When my little boy Z was a baby he was like a ninja crawling around on the ground.
When something caught his eye he would zip over to it to check it out and see what trouble he could cause with it, which always kept his mom and I on our toes.
However, the real problem was that he wouldn’t practice walking.
He could do it, he just had the problem that all toddlers have when learning to walk – it is a slow and cumbersome way to get around at first.
I mean, you can see how from his perspective walking was a disaster. All that falling over and now his mom and I could have time to stop him from making his way to something he shouldn’t be messing with.
Why screw around with that when crawling has been working just fine, thank you very much.
But then one day something happened that completely changed how he saw the world and walking suddenly became worth the trouble. And luckily, I was there to see it because it taught me a valuable lesson as well.
Z and I were hanging out in the backyard when he found a metal rod that that he grabbed and tried to crawl around with. The problem was that he already had something in the other hand and trying to crawl around with both hands full isn’t easy.
Then he tried a different strategy and stood up. He took a couple of steps and it was like a light bulb went off – you could see in his eyes that something had changed.
Standing also makes it easier to work on bikes.
He’d realized that when you walk you can easily carry something in both hands. You can literally double your carrying capacity for weapons or toys or whatever it is that you want to carry.
And this was worth dealing with the pain of the drawbacks of walking. I never saw him crawl again from that moment on. Once the shift had been made he never went back to using it.
That was a powerful lesson for me as well. To be there for that light bulb moment and to see how quickly and dramatically it changed his behavior really drove home the point for me that we have a huge capacity for change…but only if we really buy into why we need to do it.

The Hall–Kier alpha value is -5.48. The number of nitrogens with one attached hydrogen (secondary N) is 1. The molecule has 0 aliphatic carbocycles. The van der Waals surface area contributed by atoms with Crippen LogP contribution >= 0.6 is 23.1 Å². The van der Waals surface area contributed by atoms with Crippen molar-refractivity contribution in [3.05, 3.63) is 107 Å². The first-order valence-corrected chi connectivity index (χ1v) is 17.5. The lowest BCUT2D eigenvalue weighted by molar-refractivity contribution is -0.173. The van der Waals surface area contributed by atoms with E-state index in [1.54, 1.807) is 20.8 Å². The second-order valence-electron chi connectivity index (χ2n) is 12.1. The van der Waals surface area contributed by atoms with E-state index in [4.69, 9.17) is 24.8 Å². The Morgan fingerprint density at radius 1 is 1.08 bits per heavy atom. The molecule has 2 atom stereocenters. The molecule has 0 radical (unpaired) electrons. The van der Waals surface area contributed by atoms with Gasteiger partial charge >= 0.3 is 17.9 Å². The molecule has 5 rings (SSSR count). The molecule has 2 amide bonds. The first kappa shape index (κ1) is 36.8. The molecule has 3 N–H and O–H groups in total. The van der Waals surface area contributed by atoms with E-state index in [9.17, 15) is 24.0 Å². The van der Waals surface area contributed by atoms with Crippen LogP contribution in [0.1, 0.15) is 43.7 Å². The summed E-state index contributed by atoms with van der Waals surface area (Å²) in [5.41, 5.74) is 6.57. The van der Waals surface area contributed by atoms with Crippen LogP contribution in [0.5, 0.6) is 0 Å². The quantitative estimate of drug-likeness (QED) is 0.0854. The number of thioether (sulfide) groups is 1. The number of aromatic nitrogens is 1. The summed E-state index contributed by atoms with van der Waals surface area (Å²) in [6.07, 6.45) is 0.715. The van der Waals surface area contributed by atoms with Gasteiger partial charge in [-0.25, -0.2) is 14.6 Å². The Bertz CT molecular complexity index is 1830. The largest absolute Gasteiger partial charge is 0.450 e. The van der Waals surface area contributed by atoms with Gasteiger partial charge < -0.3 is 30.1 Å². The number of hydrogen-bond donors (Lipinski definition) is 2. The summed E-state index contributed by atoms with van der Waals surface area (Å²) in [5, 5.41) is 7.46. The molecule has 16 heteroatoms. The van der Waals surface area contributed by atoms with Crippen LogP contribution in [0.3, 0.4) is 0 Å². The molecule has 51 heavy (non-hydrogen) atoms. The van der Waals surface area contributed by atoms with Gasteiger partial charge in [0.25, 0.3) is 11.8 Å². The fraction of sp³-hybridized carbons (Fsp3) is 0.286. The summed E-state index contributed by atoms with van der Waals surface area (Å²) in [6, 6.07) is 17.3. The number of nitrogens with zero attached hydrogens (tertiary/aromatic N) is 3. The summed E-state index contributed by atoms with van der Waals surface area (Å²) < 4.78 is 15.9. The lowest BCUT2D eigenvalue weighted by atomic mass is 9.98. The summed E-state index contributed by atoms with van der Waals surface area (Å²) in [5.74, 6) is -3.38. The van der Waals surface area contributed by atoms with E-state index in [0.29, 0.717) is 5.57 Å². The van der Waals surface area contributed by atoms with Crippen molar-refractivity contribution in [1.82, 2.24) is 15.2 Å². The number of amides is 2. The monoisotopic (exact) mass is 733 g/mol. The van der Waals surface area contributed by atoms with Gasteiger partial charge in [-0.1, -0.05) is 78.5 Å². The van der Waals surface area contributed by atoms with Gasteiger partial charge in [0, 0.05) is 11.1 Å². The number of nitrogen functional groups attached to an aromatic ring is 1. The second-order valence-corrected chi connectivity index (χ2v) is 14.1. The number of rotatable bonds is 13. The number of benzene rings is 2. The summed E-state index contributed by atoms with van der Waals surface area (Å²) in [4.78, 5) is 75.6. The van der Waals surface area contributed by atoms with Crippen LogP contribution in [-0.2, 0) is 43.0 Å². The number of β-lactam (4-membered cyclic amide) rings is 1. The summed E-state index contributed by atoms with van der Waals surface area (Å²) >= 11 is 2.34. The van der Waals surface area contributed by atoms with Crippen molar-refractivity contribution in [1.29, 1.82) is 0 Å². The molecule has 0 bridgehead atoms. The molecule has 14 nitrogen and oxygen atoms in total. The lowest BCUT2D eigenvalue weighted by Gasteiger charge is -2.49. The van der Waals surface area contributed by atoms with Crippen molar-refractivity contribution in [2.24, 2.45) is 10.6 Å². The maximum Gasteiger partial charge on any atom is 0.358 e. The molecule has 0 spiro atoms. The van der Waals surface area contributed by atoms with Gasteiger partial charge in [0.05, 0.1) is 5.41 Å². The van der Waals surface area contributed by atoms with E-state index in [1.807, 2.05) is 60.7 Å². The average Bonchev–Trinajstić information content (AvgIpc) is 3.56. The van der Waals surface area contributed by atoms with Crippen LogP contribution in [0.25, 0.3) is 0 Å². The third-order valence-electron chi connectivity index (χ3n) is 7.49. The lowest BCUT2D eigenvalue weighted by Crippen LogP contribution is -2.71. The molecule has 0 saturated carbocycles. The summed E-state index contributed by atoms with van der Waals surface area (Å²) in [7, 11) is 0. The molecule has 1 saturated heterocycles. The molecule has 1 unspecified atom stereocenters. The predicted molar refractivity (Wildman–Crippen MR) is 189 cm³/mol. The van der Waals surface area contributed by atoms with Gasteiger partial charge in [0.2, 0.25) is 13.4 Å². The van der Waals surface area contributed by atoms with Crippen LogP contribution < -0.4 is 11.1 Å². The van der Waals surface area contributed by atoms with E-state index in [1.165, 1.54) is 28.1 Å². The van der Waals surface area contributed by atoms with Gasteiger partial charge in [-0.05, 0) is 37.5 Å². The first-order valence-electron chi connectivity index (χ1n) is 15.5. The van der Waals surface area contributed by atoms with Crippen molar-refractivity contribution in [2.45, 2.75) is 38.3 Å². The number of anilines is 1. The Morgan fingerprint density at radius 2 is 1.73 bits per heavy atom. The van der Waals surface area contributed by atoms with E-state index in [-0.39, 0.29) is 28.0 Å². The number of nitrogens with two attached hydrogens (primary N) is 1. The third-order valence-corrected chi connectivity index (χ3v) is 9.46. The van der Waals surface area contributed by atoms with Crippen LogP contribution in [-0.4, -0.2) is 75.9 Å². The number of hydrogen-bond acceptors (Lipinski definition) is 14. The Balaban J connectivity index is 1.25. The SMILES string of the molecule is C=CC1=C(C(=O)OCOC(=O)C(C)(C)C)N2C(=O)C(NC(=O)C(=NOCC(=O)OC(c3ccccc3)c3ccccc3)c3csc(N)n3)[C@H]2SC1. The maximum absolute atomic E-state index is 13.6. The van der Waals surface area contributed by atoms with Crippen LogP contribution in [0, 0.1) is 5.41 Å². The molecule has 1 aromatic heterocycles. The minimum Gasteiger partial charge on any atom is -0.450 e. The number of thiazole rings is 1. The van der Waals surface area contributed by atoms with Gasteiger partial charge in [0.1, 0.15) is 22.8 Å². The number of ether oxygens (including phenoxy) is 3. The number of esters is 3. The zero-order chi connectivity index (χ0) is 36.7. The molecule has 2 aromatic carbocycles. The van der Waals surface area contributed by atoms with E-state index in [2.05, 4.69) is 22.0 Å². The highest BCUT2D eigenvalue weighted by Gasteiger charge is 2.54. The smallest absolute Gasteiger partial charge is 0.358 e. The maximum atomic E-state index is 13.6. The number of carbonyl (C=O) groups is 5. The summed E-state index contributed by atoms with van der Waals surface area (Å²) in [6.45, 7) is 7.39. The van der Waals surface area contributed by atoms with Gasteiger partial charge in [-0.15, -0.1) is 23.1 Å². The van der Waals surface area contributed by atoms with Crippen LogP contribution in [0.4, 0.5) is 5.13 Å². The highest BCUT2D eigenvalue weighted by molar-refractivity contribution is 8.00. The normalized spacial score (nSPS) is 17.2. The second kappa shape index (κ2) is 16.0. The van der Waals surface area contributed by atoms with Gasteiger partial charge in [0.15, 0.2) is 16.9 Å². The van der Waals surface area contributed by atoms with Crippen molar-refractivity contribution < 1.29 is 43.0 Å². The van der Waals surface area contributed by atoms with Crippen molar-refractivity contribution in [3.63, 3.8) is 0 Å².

It is the buy in that changes how you see the efforts and sacrifices you are making. Changing your behaviors without changing how you see those behaviors won’t last.
In Jiu-Jitsu see you see this from people who start out strong but after a few weeks they just can’t find the time and eventually give up. Once the initial motivation wore off they didn’t have the fuel they needed to keep things going.
But that’s the secret, though – that fuel has to come from how you see the world.
For example, most of us brush our teeth because we see the world in a way that motivates us to do it. No one wants bad breath and rotten teeth and so we perform the ritual of brushing our teeth a couple times a day.
However, most people just don’t see the world in a way that motivates them to take care of the rest of their body. Training BJJ or doing some strength and mobility training can be a frustrating pain in the butt, which is how they see it even when forcing themselves to do it.
No wonder most people don’t start or quit within a few months. This goes back to my post on The Importance of Being an Optmist for BJJ…if you don’t think that an activity is going to lead to something good then it is really hard to stick with it.
But it doesn’t have to be this way.
You see, as humans we have a couple of cool super powers that we need to tap into if we want to live the lives we really want…or at least not quit BJJ.
The first is one I’ve touched on already, which is the ability to change your reality. The story you are telling yourself isn’t “real”, it is just a reflection of how you see the world. You can change that story and, as a result, your reality.
This is how people make lasting changes – they start to tell themselves a story that makes it impossible not to change. If you see yourself as the kind of person who doesn’t make excuses and appreciates how the process of training BJJ will help you then you have no choice but make time for it.
The second super power is the ability to manipulate the future. You can do things now that will pay off down the road, with Jiu-Jitsu and strength training as two of the best examples of this.
Sure, you won’t see results in the first workout or maybe even the first couple of weeks but in 6 months you’ll be a different person. 6 months will come and go either way, but you can do things today that will improve your future self out.
But, like I said, you have to be like Z and find the way of seeing that world that makes these choices self-evident. You can’t see the world the same way and just take on different habits, you have to change your perspective in a way that makes those habits easier to adopt.
And that’s really the hardest part. As a coach I wish I had something to tell you that would flip that switch for you, but the truth finding that switch is part of the journey.
Everyone has to find what motivates them to change but knowing that you can and then looking for the perspective that motivates that change is the first step.
Until next time…